But the implications of this transformation go deeper. In the new age, consensus within firms is much more important than consensus in industry as a whole. The new technology requires flexible production. Successful firms need a labour force with adaptable skills built on education and training, and co-operative attitudes built on trust. It is hard to see what old-
fashioned trade unionism, either of the British craft or the German industrial type, has to offer. We need to develop new forms of employer-worker relationship at the plant level, covering pay and decision-making. Here lies the great attraction of profit-related pay as advocated by economists such as Martin Weitzman and James Meade.
At present, when employers have to reduce their wage bill they typically do so by laying off workers rather than paying each worker less. The basic idea behind profit- related pay is to alter this behaviour by linking pay to corporate performance. The variable element in pay can be either a bonus, much used in Japan, or a dividend payable on shares in the company owned by employees. Such schemes not only tend to stabilise a firm's employment, by allowing pay rather than output to vary, but also lock managers and workers in the longterm relationships so important for success in the firms of the future.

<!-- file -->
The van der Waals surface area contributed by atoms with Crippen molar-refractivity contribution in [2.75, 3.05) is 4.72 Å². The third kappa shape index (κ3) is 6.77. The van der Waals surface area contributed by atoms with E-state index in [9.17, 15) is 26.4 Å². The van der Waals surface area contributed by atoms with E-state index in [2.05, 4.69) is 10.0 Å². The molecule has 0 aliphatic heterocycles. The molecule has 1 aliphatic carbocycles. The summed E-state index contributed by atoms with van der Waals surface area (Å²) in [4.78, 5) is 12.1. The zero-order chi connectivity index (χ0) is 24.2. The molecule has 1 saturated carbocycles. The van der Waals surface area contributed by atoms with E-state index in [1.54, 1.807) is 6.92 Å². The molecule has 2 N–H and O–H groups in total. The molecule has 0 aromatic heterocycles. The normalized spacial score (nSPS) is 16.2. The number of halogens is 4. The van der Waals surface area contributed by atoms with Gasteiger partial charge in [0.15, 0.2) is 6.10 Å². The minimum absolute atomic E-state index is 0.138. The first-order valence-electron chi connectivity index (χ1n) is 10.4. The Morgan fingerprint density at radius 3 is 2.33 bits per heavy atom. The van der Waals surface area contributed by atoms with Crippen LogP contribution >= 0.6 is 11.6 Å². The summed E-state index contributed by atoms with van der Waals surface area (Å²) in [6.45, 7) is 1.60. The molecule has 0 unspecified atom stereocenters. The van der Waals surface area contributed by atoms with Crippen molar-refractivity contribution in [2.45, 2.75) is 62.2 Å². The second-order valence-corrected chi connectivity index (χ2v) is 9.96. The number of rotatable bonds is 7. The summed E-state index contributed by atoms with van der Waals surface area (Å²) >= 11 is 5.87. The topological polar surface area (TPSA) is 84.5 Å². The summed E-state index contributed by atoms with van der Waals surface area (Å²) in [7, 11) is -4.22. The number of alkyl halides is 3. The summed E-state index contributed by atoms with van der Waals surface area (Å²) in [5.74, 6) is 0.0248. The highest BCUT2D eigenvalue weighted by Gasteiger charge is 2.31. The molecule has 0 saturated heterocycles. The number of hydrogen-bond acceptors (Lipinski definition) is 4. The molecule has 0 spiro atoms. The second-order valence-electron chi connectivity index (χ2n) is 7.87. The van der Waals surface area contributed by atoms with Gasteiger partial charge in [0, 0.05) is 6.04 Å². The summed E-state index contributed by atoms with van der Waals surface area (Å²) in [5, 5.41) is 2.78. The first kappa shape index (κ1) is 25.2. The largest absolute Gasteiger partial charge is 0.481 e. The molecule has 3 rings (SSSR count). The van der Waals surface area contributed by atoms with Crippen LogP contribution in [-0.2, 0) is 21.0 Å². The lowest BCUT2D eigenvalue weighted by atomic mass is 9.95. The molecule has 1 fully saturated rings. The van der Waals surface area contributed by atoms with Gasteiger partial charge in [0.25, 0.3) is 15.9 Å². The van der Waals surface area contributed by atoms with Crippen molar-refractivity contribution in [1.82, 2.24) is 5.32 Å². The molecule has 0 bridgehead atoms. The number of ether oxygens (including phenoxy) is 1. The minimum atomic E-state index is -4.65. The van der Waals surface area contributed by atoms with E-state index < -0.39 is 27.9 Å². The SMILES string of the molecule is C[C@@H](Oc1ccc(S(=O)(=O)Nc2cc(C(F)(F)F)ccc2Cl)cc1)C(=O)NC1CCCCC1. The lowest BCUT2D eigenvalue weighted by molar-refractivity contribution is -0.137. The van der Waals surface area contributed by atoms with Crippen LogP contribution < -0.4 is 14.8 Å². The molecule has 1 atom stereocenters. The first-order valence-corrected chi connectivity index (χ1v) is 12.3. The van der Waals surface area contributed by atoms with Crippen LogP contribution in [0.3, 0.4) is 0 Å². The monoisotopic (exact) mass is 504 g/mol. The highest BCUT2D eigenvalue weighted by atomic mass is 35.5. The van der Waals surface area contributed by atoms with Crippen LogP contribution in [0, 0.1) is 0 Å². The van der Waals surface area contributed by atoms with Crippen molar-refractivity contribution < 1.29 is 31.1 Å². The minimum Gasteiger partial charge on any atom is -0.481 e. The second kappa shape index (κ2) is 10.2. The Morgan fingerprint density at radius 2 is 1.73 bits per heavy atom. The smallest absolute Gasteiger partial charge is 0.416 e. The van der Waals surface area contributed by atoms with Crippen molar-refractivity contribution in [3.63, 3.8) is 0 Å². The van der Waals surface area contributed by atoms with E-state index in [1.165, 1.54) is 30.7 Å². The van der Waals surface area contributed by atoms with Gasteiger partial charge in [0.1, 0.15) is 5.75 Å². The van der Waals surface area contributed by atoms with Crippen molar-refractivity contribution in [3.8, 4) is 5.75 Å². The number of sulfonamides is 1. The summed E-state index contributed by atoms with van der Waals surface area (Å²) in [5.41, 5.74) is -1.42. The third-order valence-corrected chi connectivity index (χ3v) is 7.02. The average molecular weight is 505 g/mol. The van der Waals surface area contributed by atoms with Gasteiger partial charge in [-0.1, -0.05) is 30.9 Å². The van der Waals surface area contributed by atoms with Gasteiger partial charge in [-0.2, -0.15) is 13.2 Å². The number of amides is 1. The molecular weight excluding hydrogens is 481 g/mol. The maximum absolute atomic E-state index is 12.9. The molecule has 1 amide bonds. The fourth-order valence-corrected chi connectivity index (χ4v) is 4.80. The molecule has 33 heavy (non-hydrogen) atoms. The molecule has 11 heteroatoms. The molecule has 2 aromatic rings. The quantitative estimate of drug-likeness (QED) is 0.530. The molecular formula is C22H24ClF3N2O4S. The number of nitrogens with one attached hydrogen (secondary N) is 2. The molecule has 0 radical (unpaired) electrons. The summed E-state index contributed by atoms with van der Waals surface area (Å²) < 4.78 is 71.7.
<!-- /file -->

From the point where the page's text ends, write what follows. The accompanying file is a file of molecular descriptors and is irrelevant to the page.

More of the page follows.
As a result of tax incentives offered in 1987 and 1991, one million employees, or about 5 per cent of all workers, are covered by profit-related schemes. Further tax incentives during the present upswing would encourage the acceleration of this trend.